On the road: Harlem, New York City
It seems too sensible to issue student residency papers in advance of a Canadian student moving to the USA to study, so we have to pull over after the first border checkpoint to go have inconveniently-sized pages printed out and stapled into Laura’s passport. The border guard steps out of his cabin to open the sliding side door of the van, perhaps with the intention going through our luggage. He looks over the boxes, bags and crates that fill the back of the car, raises his eyebrows, and decides that we’re not worth searching today. My perfect packing remains intact, much to my personal satisfaction.
The formalities take less than an hour, and we are soon en route again. Interstate 87 carries us the whole distance from the border to New York City. The road as far as Albany is quiet and spectacularly scenic. We climb and fall through the Adirondack mountains, majestic contours that are crammed with thick green forests. It’s certainly one of the most scenic routes I have ever driven on, and it’s status as an Interstate highway that only serves cross-border traffic and a few small upstate towns means that the traffic is blissfully light. Speed limits are enforced manually by state troopers rather than fixed radar checkpoints: we become adept at spotting traffic suddenly slowing up ahead, and the tell-tale silhouettes of low-slung police cruisers poised and ready to pounce from semi-concealed turn off lanes.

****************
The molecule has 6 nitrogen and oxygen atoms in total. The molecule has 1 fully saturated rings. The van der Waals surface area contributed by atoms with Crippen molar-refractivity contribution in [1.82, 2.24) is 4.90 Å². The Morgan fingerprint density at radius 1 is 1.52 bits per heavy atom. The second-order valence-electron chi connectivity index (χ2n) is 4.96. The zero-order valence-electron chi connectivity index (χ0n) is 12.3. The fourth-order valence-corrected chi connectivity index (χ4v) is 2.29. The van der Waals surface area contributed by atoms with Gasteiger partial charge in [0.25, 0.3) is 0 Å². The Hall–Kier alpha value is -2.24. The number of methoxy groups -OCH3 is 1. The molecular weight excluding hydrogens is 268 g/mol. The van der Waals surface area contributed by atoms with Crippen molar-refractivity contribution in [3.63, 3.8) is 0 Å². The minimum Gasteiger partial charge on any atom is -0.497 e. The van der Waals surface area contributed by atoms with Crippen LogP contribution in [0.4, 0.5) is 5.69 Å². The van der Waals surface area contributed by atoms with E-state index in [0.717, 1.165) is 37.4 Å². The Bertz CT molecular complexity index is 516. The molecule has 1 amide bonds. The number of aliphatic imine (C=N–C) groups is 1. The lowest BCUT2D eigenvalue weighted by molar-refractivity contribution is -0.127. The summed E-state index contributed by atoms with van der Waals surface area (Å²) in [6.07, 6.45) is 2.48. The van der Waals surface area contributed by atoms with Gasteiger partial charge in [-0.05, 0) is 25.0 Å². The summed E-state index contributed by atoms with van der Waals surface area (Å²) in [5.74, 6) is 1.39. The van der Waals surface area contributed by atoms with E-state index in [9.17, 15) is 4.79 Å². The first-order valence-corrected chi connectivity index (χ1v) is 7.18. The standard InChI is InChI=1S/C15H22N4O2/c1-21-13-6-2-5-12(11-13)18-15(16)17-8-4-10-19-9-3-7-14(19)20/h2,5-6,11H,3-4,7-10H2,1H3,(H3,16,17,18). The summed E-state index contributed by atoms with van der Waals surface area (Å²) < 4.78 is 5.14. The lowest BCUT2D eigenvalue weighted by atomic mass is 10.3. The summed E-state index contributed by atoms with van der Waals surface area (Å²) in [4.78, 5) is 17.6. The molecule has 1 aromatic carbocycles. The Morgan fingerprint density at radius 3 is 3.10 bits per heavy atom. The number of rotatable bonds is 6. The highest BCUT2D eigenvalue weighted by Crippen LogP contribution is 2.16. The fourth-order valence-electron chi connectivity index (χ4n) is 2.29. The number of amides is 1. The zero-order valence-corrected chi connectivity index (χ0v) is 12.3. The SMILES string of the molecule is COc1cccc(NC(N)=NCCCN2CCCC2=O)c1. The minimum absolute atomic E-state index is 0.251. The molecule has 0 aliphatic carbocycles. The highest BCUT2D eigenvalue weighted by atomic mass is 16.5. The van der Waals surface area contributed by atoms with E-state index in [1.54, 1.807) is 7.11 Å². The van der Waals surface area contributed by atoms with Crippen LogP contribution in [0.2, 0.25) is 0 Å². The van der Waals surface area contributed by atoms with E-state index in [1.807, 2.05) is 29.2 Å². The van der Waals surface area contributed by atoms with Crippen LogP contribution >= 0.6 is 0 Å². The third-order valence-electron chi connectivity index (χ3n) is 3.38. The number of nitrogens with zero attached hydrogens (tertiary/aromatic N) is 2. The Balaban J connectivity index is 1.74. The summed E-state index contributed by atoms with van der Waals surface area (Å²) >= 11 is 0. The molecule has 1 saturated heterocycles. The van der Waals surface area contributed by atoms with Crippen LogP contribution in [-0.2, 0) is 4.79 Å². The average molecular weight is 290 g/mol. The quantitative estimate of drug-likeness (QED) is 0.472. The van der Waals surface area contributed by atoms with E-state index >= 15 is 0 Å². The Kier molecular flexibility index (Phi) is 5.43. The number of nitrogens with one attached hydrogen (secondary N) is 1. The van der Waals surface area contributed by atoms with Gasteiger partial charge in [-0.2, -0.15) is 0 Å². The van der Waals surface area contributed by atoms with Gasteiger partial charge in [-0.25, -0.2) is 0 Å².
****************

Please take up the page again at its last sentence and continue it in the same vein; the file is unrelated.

At Albany we join the New York Thruway, and traffic pounding downstate from Buffalo and Syracuse begins to weigh down on the lanes. The traffic remains fluid, and it’s an easy enough drive, even if most drivers seem blissfully unaware of the two second rule or even basic lane discipline. I yearn for faster, more orderly British motorways.
We turn off onto the Palisades Parkway by five-thirty, and by six o’clock we have caught sight of the George Washington Bridge, which will carry us across the Hudson and into Manhattan. It costs $6 for a car to cross the bridge and to enter Manhattan, but it’s free to leave. This incentive to leave doesn’t seem to work: as we make our landfall and turn south onto Broadway, New York City sucks in around us, and suddenly the lanes don’t matter any more. Yellow cabs and (more expensive) black cabs cut across us and stop without warning, pedestrians move with double the confidence but half the security of their Montréal counterparts, and everywhere there are signs that demand our attention. Every time that I have arrived in New York City, I seem to re-live those first emotions. It’s intimidating, crowded and slightly scary. That’s what makes it so much fun.